Condi for vice president
Iyou were watching Secretary of State Condoleezza Rice on C-Span as she testified the other day before the Senate Foreign Relations Committee, you would ask yourself as I did: what is this handsome, articulate, charming statesman going to do for an encore, after her term of office is over in a year or so? Become a fundraising president of some university? Oh, no. President of some big corporation? Please. A Goldman Sachs banker? Please again.
I think Miss Rice would make a good president, far better, say, than Sen. Hillary Rodham Clinton. In fact, in my fantasy dream: Condi, 53, and Hillary, 59, win the nominations of their respective parties and then face off in a series of presidential debates. But unlike Mrs. Clinton, who is hustling for delegates to the 2008 Democratic convention, Miss Rice (anybody mind if I refer to her as Condi?) hasn’t the time or money to compete with Sen. John McCain or Rudy Giuliani for the top slot.
That being the case, there is one spot on the 2008 Republican ticket made to order for Condi: the vice presidential candidacy.
With the urging of President Bush, Vice President Richard Cheney has turned what was once a sickly appendage to the presidency into a position of power, service and national influence. Wouldn’t it be great to have as America’s vice president someone who is not only one of our most experienced public servants, but is also a concert pi- anist, playing at one of those interminable diplomatic conclaves Beethoven’s Waldstein sonata or some Brahms waltzes?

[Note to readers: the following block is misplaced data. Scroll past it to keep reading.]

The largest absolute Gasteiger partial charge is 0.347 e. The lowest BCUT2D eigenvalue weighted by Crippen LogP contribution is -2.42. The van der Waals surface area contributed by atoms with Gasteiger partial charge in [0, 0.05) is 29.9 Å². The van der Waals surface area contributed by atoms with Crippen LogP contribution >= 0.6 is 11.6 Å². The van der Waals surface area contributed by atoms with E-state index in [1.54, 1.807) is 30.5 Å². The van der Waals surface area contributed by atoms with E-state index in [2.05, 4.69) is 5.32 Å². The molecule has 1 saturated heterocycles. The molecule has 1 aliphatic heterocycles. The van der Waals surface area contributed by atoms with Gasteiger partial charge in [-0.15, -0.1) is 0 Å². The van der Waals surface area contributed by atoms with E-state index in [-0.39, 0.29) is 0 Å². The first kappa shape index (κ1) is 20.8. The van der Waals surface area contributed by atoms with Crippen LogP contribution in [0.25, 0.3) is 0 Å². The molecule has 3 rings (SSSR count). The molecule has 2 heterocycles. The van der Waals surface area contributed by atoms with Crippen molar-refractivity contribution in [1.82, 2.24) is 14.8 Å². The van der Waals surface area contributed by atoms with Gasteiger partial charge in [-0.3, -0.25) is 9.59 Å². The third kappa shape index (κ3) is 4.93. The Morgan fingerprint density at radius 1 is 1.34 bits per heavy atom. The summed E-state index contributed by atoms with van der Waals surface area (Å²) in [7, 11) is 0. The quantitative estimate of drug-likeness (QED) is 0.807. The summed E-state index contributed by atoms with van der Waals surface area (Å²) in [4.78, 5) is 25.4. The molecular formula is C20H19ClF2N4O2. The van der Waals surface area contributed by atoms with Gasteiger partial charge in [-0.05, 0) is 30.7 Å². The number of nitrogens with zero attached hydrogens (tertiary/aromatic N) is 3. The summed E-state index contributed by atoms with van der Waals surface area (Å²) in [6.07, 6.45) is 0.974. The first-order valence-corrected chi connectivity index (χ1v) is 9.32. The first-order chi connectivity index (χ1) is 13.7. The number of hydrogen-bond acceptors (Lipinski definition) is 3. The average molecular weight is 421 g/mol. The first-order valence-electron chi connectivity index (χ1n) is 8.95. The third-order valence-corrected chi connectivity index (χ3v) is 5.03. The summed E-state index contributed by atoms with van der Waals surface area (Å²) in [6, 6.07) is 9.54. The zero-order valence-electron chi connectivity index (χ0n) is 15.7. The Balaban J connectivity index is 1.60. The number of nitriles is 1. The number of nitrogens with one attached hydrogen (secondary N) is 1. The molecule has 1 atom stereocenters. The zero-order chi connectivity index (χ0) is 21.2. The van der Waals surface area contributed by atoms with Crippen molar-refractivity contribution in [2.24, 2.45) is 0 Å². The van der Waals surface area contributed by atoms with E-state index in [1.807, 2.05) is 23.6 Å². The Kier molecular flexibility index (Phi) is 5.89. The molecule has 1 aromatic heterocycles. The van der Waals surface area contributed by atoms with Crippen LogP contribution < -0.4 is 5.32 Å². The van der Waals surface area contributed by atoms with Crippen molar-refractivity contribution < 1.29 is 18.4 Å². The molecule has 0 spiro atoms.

I think it would be a coup of first magnitude if the front runners for the Republican presidential nomination were to announce in advance that come what may, Secretary of State Condoleezza Rice would be the other half of the ticket. True, voters ballot for the top of the ticket, but with Condi Rice as a vice presidential candidate, I think voters would have an immense incentive to vote the Republican ticket.
In Israel there is an IsraeliArab symphony orchestra which, I believe, gives regular concerts. Next time Condi heads for the Middle East seeking an elusive peace, another kind of program ought to be scheduled for Condi. In daytime hours she is America’s chief diplomat but in conference after-hours, she enters the world of the artist, the soloist, say, in the Rachmaninoff second piano concerto. Worth trying.
William Congreve, the Restoration playwright, long ago put it well: “Music hath charms to soothe a savage breast, To soften rocks, or bend a knotted oak.” Lots of savage breasts out there, like Hamas, which need softening up.
Arnold Beichman is a research fellow at the Hoover Institution, Stanford University, and a columnist for The Washington Times.